LEEDS UNITED: Whites come first for Kilkenny

Club comes before country for midfielder Neil Kilkenny – who has accused Australian team manager Graham Arnold of telling lies during the Socceroos' quest for Olympic glory in Beijing.

The Whites schemer admits he is still aggrieved at his alleged treatment at the hands of Arnold in the summer, which he insists has had the knock-on effect of hampering his quest for full fitness this term.

Kilkenny – who played a leading role in the qualifying campaign for the Olympic finals – claimed that Arnold reneged on his promise to make him a vital part of the team, with the former Birmingham and Oldham ace featuring in just one of the Socceroos' three group matches – a 1-0 defeat to eventual winners Argentina.

After devoting much of his off-season to a pre-tournament training camp and the event itself, Kilkenny was left to reflect on a sorry summer when he flew back to Leeds in time to watch the 2-0 home defeat to Oldham, United's second league match of the season.

And upon joining up with his team-mates, he was forced to play catch-up in terms of fitness after being absent in all but one of the Whites' warm-up matches, while missing the bulk of the squad's invaluable pre-season conditioning programme.

Kilkenny – born in North London, but brought up in Brisbane – admits it's only now that he's managing to find his feet after a stop-start first few months of the season.

And hitting his straps with United, and not looking on the immediate international horizon with Australia – currently in the latter stages of qualification for the 2010 World Cup – is occupying his attentions.

After his China crisis, turning a negative into a positive on the domestic front is what is inspiring Kilkenny, 23 next month.

He said: "They've (Australia) had a few games lately. But I'm not really concentrating on that, I just want to get promoted with Leeds.

"To be honest, they didn't do very well with me when I went to the Olympics. I feel Graham Arnold lied to me and I don't want to concentrate on that.

"I think it knocked my confidence a bit; going away to the Olympics and not playing as much as I wanted to.

"The Australian manager promised me certain things and went against his words.

"I'm a big confidence player and hopefully, I can get my confidence back and get a good run of form going."

And on playing catch-up following his unfortunate Olympian experience, he added: "Pre-season is a big thing for players. You get a base in terms of fitness. I never had that base.

"I went over with Australia and the Australian manager said we were going to have a real strong, hard pre-season.

"The hardest I worked was when I was back here for a week.

"I worked harder here for a week than I did in six or eight weeks with him. And that was another thing that annoyed me."

Yet to fully hit his stride this term, fans have at least been afforded a few glimpses of the playmaking talent that Kilkenny displayed in the run-in last season, over the past few weeks.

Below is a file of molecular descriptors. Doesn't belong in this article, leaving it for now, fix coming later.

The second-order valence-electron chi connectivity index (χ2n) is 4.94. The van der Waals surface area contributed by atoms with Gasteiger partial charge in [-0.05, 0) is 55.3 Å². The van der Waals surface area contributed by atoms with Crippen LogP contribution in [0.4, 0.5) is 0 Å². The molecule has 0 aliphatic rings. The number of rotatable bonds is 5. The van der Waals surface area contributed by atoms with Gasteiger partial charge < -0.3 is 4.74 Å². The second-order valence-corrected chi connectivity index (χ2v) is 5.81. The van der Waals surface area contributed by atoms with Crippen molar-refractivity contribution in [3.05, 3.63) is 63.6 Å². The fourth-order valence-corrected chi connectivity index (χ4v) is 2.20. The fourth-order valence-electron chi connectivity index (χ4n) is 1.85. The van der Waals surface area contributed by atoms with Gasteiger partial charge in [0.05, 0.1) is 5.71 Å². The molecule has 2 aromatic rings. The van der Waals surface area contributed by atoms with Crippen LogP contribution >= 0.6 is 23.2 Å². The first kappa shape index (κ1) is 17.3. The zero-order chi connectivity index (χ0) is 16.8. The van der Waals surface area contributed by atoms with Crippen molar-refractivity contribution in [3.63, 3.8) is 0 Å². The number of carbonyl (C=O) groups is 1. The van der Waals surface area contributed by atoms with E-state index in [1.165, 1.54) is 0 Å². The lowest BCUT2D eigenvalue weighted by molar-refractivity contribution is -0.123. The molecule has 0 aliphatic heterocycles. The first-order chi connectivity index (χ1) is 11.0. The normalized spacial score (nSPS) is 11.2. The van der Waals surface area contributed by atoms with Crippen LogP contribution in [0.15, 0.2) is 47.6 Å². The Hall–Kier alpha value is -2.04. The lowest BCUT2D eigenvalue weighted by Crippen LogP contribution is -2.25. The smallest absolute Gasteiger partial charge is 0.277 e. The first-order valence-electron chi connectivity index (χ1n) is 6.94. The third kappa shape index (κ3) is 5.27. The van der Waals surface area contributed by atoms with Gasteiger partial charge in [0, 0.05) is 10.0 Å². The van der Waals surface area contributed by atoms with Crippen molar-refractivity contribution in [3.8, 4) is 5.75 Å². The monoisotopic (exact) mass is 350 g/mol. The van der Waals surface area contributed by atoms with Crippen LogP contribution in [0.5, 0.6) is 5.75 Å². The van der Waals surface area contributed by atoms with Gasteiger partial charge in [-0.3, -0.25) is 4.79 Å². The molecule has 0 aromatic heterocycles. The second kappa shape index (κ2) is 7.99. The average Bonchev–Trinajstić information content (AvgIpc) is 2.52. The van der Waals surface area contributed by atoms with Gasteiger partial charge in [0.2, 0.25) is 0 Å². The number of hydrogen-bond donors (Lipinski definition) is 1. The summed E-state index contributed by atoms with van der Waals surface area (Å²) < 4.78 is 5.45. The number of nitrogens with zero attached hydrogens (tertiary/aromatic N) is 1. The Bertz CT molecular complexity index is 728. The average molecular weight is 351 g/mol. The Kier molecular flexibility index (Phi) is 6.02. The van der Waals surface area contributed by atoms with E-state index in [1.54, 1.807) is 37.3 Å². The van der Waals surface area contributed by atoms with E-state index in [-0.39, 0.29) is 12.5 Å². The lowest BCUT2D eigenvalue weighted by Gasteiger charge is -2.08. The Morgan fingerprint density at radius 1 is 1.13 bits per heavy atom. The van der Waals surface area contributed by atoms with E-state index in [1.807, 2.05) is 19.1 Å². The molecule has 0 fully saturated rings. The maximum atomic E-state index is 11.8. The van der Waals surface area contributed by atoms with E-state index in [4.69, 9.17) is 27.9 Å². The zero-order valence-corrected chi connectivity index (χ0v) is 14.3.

While Jermaine Beckford stole the headlines at Sixfields on Monday, a telling and encouraging contribution from Kilkenny was not lost on many of the United contingent who headed down the M1 to Northamptonshire.

Kilkenny had a noticeable spring in his step and produced some incisive off-the-cuff passing and is the first to admit that he felt an air of confidence in his performance for one of the first occasions this term.

And fans will be hoping for more of the same from the midfielder in Tuesday's quick return to Sixfields for the second time in eight days for a league fixture against Stuart Gray's troops.

United eased through the gears impressively at times against the Cobblers – and the top-notch attacking performance won't have been lost on the watching public and particularly supporters of rival League One sides.

Kilkenny insists the challenge now is taking on the head-turning performance into the league arena and making the division sit up and firmly take notice.

Do that and United will take the division firmly by the scruff of the neck, according to Kilkenny, who chose to head to Leeds in preference to Doncaster Rovers in a 150,000 move from Birmingham in January.

He said: "We got a good win the other night against Northampton and hope to keep it going now. I played a bit more without fear. I played certain passes that at the start of the season, I was sort of thinking about them.

"Last season, I probably played passes without thinking and that's probably when I do my best things.

"My form has been very up and down this season, whereas in the last 10 or 15 games of last season, I was very consistent over a long period of time.

"So far this season, I've maybe had two good games, two average ones and maybe a bad game.

"Hopefully I can get a string of performances together now and do well.

"We need to get out of this division. The league is the most important thing for us.

"We know we are good enough to go on an unbeaten run of games like we did earlier in the season of about eight or nine games."